The “Golden Rule.”
This phrase is passed on from generation to generation as a means of providing morality. Since most of the recipients have a sense of empathy, the message is generally well received. Morality is our set of guidelines on how to live, and what is right and wrong. For the majority of my life, I have abided by this golden rule: treat others how you want to be treated. For example, don’t break into someone’s house and steal their possessions (unless you want someone to do that to you). There are many messages that can be drawn from this rule, but there are three main conclusions: don’t treat others badly unless you want to be treated badly, if you put nothing in, then you will get nothing out, and if you are kind and grateful, then others will be the same in return.
I’m choosing to start with the negative because to me, this argument is the most basic- even though it can have the largest consequences if not followed. It seems fairly simple, don’t steal, harm others, etc or bad things will come to you. Many people, however, believe that they are inherently special and that they can avoid the consequences of their bad actions. If you treat others badly, then you were either treated badly, or you will get what is coming to you, and others will treat you how you’ve treated others. This may seem like a fairly abstract concept, but the golden rule wouldn’t be the golden rule unless many people believed in it. Essentially, the most commonly drawn conclusion from the golden rule is don’t treat others badly unless you want the same to happen to you.
Another conclusion from the golden rule is what you put in is what you get out. Essentially, the more effort you put into a relationship, the more you get out of it. If you want to be truly cared about, then you have to care about others. This also ties into the third conclusion, which suggests that being kind brings kindness. I believe that herein lies the difference between a genuine desire to help others and helping others to help yourself: altruism vs egoism. I do not believe that people are pure altruists or egoists, simply because all people do things for themselves and for others. Rather than confining people in the binary of altruism or egoism, I believe there is more space in-between where all people lie. It is the degree of altruism and egoism that makes a difference. I do not mean to say that people can not commit altruistic acts, and the same for egoistic acts, but I do not believe that one action can define a person.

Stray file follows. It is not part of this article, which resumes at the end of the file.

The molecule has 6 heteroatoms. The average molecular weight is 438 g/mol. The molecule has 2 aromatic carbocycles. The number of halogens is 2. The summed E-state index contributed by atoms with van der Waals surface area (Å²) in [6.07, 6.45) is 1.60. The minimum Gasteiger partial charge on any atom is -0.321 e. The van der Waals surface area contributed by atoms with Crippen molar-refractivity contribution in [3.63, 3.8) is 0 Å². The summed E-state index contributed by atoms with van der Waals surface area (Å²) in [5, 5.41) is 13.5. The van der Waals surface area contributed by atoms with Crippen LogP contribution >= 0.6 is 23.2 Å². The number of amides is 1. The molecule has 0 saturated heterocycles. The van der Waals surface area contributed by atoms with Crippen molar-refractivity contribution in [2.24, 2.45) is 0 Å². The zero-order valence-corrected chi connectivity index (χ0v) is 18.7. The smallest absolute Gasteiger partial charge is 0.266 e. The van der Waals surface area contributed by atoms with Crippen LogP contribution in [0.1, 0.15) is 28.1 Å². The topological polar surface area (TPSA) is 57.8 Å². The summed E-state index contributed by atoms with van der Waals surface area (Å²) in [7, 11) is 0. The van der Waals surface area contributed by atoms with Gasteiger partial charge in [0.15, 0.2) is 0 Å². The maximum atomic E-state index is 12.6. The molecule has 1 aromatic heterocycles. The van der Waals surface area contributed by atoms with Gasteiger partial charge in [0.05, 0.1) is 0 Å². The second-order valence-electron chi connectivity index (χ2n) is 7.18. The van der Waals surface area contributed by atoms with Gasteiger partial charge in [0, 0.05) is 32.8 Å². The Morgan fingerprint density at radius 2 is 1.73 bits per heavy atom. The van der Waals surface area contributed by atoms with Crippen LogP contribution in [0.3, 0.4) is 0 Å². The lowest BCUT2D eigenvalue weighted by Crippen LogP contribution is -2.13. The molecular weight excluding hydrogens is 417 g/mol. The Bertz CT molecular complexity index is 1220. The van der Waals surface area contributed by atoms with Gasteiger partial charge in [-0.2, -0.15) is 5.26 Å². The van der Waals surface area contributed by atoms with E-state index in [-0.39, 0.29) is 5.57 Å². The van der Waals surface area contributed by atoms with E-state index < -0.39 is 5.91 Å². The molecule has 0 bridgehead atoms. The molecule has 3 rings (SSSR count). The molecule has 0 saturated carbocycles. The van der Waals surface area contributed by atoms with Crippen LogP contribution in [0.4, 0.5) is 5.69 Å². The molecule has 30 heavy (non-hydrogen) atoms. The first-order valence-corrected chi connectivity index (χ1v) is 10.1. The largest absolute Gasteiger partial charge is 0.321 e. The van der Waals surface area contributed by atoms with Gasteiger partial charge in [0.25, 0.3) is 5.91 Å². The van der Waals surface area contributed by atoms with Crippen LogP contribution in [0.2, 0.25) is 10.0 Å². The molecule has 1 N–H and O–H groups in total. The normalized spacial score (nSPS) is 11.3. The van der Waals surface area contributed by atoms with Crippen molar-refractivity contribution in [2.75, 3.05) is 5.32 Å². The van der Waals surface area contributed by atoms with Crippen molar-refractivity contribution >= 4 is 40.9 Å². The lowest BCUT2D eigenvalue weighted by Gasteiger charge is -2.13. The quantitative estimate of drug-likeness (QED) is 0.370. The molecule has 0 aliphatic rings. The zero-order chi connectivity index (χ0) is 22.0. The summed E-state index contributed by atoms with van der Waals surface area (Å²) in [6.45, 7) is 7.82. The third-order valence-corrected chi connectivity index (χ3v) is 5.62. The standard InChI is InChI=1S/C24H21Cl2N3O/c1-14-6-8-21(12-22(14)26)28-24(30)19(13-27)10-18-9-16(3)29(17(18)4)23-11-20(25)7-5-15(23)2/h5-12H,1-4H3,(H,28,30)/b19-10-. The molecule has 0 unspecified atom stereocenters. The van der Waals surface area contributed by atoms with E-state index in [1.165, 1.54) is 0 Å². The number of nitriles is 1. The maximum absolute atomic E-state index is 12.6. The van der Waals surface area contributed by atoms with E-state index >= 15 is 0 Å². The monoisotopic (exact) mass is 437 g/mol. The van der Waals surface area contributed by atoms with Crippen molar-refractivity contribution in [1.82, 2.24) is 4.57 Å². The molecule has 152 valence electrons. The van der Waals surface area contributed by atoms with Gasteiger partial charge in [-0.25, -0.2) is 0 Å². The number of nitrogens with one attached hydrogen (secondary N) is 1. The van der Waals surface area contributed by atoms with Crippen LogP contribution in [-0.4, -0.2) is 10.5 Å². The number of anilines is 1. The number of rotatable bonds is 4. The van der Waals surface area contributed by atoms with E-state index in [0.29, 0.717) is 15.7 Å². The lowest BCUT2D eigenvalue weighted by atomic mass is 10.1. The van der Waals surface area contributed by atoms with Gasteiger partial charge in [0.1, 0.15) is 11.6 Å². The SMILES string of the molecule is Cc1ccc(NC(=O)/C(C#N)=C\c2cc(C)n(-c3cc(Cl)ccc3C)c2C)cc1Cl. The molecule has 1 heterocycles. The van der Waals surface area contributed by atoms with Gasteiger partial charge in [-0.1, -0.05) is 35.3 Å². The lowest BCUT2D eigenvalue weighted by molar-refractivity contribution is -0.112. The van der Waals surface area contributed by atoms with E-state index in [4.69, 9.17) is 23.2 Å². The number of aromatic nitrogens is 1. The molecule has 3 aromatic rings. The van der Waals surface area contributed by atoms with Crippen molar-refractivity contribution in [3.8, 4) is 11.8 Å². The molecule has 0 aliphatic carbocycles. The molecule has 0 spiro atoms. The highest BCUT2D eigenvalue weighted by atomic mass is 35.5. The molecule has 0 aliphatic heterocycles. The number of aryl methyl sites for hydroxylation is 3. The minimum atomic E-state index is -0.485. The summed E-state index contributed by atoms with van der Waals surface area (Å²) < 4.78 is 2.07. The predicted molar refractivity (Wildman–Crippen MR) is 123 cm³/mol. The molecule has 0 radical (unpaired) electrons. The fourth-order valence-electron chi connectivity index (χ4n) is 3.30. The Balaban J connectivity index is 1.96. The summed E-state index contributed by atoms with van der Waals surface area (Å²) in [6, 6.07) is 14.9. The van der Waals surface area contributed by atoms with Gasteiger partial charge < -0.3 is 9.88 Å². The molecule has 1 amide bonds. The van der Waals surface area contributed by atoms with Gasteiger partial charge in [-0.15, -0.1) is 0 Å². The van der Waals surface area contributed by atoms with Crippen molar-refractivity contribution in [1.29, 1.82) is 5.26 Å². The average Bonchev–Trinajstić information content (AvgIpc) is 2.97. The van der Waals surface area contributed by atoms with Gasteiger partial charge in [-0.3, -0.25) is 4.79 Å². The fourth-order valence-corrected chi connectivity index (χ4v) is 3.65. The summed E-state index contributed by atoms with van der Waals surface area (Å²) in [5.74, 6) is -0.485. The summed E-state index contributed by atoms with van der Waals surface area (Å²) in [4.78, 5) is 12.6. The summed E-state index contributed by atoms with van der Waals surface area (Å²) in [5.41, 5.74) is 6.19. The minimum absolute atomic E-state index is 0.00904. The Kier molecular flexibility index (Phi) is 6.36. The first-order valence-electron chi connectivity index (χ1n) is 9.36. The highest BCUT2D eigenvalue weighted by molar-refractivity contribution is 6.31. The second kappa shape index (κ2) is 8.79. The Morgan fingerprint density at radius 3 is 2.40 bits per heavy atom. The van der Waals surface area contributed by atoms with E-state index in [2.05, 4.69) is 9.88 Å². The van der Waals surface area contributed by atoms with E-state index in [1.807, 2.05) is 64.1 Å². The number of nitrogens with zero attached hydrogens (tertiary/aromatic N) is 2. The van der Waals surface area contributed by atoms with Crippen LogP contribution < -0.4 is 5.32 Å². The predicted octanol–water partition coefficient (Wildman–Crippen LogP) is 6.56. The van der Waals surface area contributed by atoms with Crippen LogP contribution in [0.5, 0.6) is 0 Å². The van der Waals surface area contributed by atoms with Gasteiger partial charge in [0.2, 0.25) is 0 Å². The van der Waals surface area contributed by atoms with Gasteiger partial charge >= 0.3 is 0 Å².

Essentially, almost all people will prioritize themselves at some point and others at another points, but it is the degree to which they do so that makes a difference. This is where the altruism vs. egoism debate ties back into the golden rule: if you truly care about others, then others will truly care about you. You may still care about yourself more than others, but as long as the degree to which you prioritize yourself over others is not too skewed, then who’s to say you’re not an altruist?